ISO 31000:2009 on risk management is intended for people who create and protect value in an organization by managing risks, making decisions, setting and achieving objectives and improving performance. The standard’s revision process discovers the virtues of keeping risk management simple.
The revision of ISO 31000:2009, Risk management – Principles and guidelines, has moved one step further to Draft International Standard (DIS) stage where the draft is now available for public comment. What does it mean? And what happened in the revision process since the Committee Draft (CD) stage in March 2015?
The revision work follows a distinct objective: to make things easier and clearer. This is achieved by using a simple language to express the fundamentals of risk management in a way that is coherent and understandable to users.
The standard provides guidelines on the benefits and values of effective and efficient risk management, and should help organizations better understand and deal with the uncertainties they face in the pursuit of their objectives.
The major task was finding the right balance between giving sufficiently detailed guidance and writing an entire textbook. With this in mind, the text has been reduced to its fundamental concepts to create a shorter, clearer and more concise document that is easier to read whilst remaining widely applicable.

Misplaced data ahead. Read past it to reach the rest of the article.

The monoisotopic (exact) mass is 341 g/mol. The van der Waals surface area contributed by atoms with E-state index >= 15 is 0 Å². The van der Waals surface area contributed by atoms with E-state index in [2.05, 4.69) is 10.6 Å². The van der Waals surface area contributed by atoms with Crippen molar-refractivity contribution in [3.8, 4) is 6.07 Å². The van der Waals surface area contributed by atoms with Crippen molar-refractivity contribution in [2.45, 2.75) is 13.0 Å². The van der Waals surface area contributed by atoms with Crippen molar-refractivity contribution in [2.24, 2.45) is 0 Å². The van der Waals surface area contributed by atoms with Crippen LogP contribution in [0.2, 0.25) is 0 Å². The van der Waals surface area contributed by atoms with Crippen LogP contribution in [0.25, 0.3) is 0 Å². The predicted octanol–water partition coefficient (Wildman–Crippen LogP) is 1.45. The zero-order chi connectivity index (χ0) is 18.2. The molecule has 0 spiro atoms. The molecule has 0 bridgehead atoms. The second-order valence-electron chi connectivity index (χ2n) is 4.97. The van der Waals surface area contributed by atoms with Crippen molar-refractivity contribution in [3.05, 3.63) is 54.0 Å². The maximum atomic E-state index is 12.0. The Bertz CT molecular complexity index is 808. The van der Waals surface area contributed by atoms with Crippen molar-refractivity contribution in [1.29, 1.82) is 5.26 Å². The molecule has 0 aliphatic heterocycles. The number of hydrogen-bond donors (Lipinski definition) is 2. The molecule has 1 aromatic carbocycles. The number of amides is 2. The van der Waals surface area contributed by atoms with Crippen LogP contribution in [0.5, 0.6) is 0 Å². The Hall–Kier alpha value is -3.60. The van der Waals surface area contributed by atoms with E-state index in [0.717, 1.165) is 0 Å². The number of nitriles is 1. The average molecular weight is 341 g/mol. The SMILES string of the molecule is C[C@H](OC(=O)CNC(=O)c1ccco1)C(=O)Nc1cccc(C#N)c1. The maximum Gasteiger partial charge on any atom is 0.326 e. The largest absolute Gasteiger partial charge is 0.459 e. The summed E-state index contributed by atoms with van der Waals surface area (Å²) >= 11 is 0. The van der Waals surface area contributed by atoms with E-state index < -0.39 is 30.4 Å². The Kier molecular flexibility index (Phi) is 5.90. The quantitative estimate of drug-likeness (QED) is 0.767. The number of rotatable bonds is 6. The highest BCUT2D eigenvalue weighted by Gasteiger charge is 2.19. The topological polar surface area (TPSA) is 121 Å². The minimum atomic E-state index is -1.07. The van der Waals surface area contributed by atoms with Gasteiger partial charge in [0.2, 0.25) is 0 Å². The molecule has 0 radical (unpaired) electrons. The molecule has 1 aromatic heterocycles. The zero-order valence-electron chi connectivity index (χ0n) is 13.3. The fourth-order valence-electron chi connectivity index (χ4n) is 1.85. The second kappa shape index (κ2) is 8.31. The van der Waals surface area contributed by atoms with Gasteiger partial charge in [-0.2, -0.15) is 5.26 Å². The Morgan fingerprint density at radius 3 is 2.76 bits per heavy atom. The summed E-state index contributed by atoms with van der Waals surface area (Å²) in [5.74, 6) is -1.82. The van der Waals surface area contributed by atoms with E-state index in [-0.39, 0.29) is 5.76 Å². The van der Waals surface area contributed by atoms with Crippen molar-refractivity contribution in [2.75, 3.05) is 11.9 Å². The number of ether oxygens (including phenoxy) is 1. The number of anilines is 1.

That’s not to say that the specific meanings or sectorial jargons that are important to certain users have disappeared. On the contrary, providing more detail and precise information has been an essential aspect of the revision.
To avoid weighing down the standard and making it too complex, it was decided to reduce the terminology of ISO 31000 to the barebone concepts and move certain terms to ISO Guide 73, Risk management – Vocabulary, which deals specifically with risk management terminology and is intended to be read alongside ISO 31000.
Strengthened by its generic quality, the standard provides the basis for renewed confidence between experts and end users, who each face specific challenges in terms of risk but need to understand and communicate with others stakeholders. As such, the clause on building a risk management framework, which contains guidance that is relevant for every possible user, has since been augmented with additional concepts or examples that are specific to countries and industries.